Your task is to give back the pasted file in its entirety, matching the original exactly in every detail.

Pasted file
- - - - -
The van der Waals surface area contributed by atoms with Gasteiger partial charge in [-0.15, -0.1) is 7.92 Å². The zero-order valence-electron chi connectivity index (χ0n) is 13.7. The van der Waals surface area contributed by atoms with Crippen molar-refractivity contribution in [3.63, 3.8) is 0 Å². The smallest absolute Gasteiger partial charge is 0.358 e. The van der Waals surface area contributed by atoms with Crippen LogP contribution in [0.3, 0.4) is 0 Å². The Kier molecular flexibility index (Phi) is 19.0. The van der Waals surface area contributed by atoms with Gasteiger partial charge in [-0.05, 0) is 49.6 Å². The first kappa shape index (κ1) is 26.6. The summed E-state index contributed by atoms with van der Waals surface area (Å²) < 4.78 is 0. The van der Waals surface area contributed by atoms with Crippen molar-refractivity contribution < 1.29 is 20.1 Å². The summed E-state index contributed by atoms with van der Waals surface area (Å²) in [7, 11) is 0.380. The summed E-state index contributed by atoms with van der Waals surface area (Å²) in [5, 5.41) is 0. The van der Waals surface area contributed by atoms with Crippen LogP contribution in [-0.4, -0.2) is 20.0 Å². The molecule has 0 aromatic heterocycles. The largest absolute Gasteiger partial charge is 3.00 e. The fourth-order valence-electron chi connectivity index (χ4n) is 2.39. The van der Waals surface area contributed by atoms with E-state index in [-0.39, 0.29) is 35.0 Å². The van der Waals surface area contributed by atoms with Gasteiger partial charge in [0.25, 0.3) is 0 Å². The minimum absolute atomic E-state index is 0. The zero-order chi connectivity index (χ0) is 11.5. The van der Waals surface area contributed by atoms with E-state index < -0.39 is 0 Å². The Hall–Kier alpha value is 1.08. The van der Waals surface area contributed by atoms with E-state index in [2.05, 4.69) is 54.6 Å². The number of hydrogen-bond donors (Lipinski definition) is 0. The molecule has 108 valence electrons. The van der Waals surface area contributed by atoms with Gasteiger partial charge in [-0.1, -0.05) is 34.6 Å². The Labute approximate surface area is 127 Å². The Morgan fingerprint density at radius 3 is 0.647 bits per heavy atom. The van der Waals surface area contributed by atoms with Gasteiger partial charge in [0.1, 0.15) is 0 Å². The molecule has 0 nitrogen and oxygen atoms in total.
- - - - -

The van der Waals surface area contributed by atoms with Gasteiger partial charge in [-0.15, -0.1) is 7.92 Å². The zero-order valence-electron chi connectivity index (χ0n) is 13.7. The van der Waals surface area contributed by atoms with Crippen molar-refractivity contribution in [3.63, 3.8) is 0 Å². The smallest absolute Gasteiger partial charge is 0.358 e. The van der Waals surface area contributed by atoms with Crippen LogP contribution in [0.3, 0.4) is 0 Å². The Kier molecular flexibility index (Phi) is 19.0. The van der Waals surface area contributed by atoms with Gasteiger partial charge in [-0.05, 0) is 49.6 Å². The first kappa shape index (κ1) is 26.6. The summed E-state index contributed by atoms with van der Waals surface area (Å²) < 4.78 is 0. The van der Waals surface area contributed by atoms with Crippen molar-refractivity contribution < 1.29 is 20.1 Å². The summed E-state index contributed by atoms with van der Waals surface area (Å²) in [7, 11) is 0.380. The summed E-state index contributed by atoms with van der Waals surface area (Å²) in [5, 5.41) is 0. The van der Waals surface area contributed by atoms with Crippen LogP contribution in [-0.4, -0.2) is 20.0 Å². The molecule has 0 aromatic heterocycles. The largest absolute Gasteiger partial charge is 3.00 e. The fourth-order valence-electron chi connectivity index (χ4n) is 2.39. The van der Waals surface area contributed by atoms with E-state index in [-0.39, 0.29) is 35.0 Å². The van der Waals surface area contributed by atoms with Gasteiger partial charge in [0.25, 0.3) is 0 Å². The minimum absolute atomic E-state index is 0. The zero-order chi connectivity index (χ0) is 11.5. The van der Waals surface area contributed by atoms with E-state index < -0.39 is 0 Å². The Hall–Kier alpha value is 1.08. The van der Waals surface area contributed by atoms with E-state index in [2.05, 4.69) is 54.6 Å². The number of hydrogen-bond donors (Lipinski definition) is 0. The molecule has 108 valence electrons. The van der Waals surface area contributed by atoms with Gasteiger partial charge in [-0.1, -0.05) is 34.6 Å². The Labute approximate surface area is 127 Å². The Morgan fingerprint density at radius 3 is 0.647 bits per heavy atom. The van der Waals surface area contributed by atoms with Gasteiger partial charge in [0.1, 0.15) is 0 Å². The molecule has 0 nitrogen and oxygen atoms in total.